...or, as I originally titled it, "Designing the Unseen." But, this title plus Tim Lahan's awesome illustration make me very happy. Cyborg's? Holodeck? You've made this nerd's day.
Anyway. My latest Interaction column for Print Magazine is now out in the October issue!
I've reposted it here, though you can also read it over at Print where they've posted some additional images by Lahan (I assume), or, for the best possible experience, pick it up in its native yet ephemeral dead-tree format ;-)
In the future, you will design the unseen. You will design with sounds, textures, vibrations, smells, and temperature, along with the media you already know so well—text, color, and light. You will design environments and interactions that are immersive. You will once again create things that do more than match eyeballs with ads. I promise.
We've already begun stumbling in this direction. In fact, today we have the technology needed to cohere this vision—technology that enhances device awareness by sensing, analyzing, and predicting—yet our old ways of seeing and doing remain a barrier to using it at its full potential.
Take augmented reality. AR is essentially a data-enhanced view of the world around us made visible through applications like Layar, a mobile browser that uses your phone's compass, GPS, and accelerometer to project data relevant to your location over your camera's view. If you've never used an AR application, imagine what walking a city block might look like to a cyborg. The cyborg is you; the view, yours also, as long as you're willing to reduce it to a palm-size rectangle. While an initial AR experience can be thrilling, it quickly becomes clear, especially to visual thinkers, that AR is a misapplication of the technology currently at our disposal. AR is disappointing precisely because it is so visual.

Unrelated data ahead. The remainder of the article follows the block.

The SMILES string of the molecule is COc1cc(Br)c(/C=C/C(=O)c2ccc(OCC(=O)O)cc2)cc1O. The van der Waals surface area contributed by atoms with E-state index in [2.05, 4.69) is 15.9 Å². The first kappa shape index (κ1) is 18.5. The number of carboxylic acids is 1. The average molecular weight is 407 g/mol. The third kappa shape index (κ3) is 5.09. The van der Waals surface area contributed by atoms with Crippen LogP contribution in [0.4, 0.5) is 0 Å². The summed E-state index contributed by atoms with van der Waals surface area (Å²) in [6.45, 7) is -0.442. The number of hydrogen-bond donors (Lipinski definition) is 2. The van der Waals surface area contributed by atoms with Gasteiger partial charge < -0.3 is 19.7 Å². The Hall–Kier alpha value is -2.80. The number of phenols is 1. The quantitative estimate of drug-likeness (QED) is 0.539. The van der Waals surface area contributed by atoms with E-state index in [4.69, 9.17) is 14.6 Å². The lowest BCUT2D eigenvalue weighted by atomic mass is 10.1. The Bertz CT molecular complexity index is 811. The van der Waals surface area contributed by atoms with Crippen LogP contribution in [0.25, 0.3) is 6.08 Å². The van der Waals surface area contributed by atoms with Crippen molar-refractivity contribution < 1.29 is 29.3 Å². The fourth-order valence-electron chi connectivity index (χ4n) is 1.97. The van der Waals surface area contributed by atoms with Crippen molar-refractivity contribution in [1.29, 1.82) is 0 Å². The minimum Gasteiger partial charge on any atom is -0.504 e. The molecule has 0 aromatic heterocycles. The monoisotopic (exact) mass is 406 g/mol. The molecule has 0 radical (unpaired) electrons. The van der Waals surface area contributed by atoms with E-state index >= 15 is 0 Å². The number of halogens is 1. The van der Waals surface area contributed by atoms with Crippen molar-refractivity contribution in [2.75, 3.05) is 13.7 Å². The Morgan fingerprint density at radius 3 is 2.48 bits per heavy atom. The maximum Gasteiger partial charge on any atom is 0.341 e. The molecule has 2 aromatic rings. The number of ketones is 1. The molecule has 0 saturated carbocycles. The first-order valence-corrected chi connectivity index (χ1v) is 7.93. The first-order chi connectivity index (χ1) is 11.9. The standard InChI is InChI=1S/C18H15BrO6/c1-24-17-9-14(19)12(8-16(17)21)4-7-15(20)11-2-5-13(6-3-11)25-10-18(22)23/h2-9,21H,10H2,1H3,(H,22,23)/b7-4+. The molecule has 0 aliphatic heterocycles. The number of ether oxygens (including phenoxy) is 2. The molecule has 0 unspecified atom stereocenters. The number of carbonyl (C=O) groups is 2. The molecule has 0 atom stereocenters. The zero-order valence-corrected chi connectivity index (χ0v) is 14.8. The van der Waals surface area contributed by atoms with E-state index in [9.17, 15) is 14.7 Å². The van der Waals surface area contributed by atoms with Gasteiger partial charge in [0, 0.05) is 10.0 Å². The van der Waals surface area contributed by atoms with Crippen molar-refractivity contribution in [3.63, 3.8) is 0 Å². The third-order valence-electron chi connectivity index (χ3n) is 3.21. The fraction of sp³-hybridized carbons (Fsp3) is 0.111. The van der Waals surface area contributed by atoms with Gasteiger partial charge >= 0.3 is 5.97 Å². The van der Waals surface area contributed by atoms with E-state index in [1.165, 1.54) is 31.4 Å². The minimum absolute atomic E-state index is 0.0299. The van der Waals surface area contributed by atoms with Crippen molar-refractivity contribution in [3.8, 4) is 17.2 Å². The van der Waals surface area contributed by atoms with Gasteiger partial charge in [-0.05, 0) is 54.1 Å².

Kevin Slavin, in a recent presentation he called "Reality Is Plenty, Thanks," pointed out that limiting our field of view—not to mention flooding our newly downsized vista with visual-data displays—can actually be dangerous. Citing an automotive study, which found that AR displays placed drivers in greater danger than those who did not use them, Slavin homed in on the counterintuitive relationship between information and our apprehension of reality: More can sometimes be less. By projecting a synthetic data stream—the kind we're used to receiving at our desks—over our real-time view of the world, we create a quasi reality and disable ourselves in the process. We cut ourselves off from the real world and its own expansive data stream—the kind we're accustomed to sensing through sound, touch, and our peripheral vision. AR, though it may trick the eye into believing otherwise, is one-dimensional. It will fail for the same reason its predecessor, virtual reality, failed: The mind can only suspend so much disbelief, especially when it's trying to be productive.
I’m with Slavin. We already know that information is everywhere; seeing it on-screen only creates more work for us. But if a machine can collect information and deliver it to our eyes, it should also be able to save us the trouble of analyzing and interpreting that data. “Awareness technology” should be doing much more for us than making advertising more ubiquitous. It should be helping us to do more work, more efficiently and more effectively. Rather than trying to enhance how we see reality, we should instead consider augmenting reality for machines. A more aware machine is far more valuable to us than a more crowded visual field.